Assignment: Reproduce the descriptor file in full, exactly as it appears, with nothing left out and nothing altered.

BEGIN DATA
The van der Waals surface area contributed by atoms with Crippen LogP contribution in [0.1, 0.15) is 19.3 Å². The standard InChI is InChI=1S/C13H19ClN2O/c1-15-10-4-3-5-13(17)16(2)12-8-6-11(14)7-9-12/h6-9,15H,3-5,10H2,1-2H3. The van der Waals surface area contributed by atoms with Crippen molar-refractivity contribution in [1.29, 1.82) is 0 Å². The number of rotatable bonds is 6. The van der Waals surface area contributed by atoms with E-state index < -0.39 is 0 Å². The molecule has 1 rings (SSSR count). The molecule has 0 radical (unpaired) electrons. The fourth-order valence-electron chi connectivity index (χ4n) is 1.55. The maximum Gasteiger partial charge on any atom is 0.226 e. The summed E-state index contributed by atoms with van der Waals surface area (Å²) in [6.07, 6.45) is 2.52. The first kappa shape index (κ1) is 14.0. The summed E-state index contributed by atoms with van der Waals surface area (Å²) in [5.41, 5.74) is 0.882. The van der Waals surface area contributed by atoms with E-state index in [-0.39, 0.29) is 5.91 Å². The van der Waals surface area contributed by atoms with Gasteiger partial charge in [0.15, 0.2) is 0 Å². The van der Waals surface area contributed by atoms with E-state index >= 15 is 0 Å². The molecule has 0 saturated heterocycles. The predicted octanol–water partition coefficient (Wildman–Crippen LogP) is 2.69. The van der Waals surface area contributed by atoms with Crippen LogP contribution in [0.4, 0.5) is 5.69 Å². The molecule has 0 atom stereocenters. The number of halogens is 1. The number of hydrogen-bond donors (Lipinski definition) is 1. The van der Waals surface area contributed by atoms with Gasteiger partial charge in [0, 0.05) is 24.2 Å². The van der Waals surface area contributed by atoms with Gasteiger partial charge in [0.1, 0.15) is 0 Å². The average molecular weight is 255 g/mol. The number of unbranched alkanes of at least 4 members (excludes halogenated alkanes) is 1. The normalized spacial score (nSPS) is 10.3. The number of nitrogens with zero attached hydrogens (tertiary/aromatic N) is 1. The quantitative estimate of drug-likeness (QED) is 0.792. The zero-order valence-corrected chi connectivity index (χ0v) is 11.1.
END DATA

The van der Waals surface area contributed by atoms with Crippen LogP contribution in [0.1, 0.15) is 19.3 Å². The standard InChI is InChI=1S/C13H19ClN2O/c1-15-10-4-3-5-13(17)16(2)12-8-6-11(14)7-9-12/h6-9,15H,3-5,10H2,1-2H3. The van der Waals surface area contributed by atoms with Crippen molar-refractivity contribution in [1.29, 1.82) is 0 Å². The number of rotatable bonds is 6. The van der Waals surface area contributed by atoms with E-state index < -0.39 is 0 Å². The molecule has 1 rings (SSSR count). The molecule has 0 radical (unpaired) electrons. The fourth-order valence-electron chi connectivity index (χ4n) is 1.55. The maximum Gasteiger partial charge on any atom is 0.226 e. The summed E-state index contributed by atoms with van der Waals surface area (Å²) in [6.07, 6.45) is 2.52. The first kappa shape index (κ1) is 14.0. The summed E-state index contributed by atoms with van der Waals surface area (Å²) in [5.41, 5.74) is 0.882. The van der Waals surface area contributed by atoms with E-state index in [-0.39, 0.29) is 5.91 Å². The van der Waals surface area contributed by atoms with Gasteiger partial charge in [0.15, 0.2) is 0 Å². The van der Waals surface area contributed by atoms with E-state index >= 15 is 0 Å². The molecule has 0 saturated heterocycles. The predicted octanol–water partition coefficient (Wildman–Crippen LogP) is 2.69. The van der Waals surface area contributed by atoms with Crippen LogP contribution in [0.4, 0.5) is 5.69 Å². The molecule has 0 atom stereocenters. The number of halogens is 1. The number of hydrogen-bond donors (Lipinski definition) is 1. The van der Waals surface area contributed by atoms with Gasteiger partial charge in [0, 0.05) is 24.2 Å². The van der Waals surface area contributed by atoms with Gasteiger partial charge in [0.1, 0.15) is 0 Å². The average molecular weight is 255 g/mol. The number of unbranched alkanes of at least 4 members (excludes halogenated alkanes) is 1. The normalized spacial score (nSPS) is 10.3. The number of nitrogens with zero attached hydrogens (tertiary/aromatic N) is 1. The quantitative estimate of drug-likeness (QED) is 0.792. The zero-order valence-corrected chi connectivity index (χ0v) is 11.1.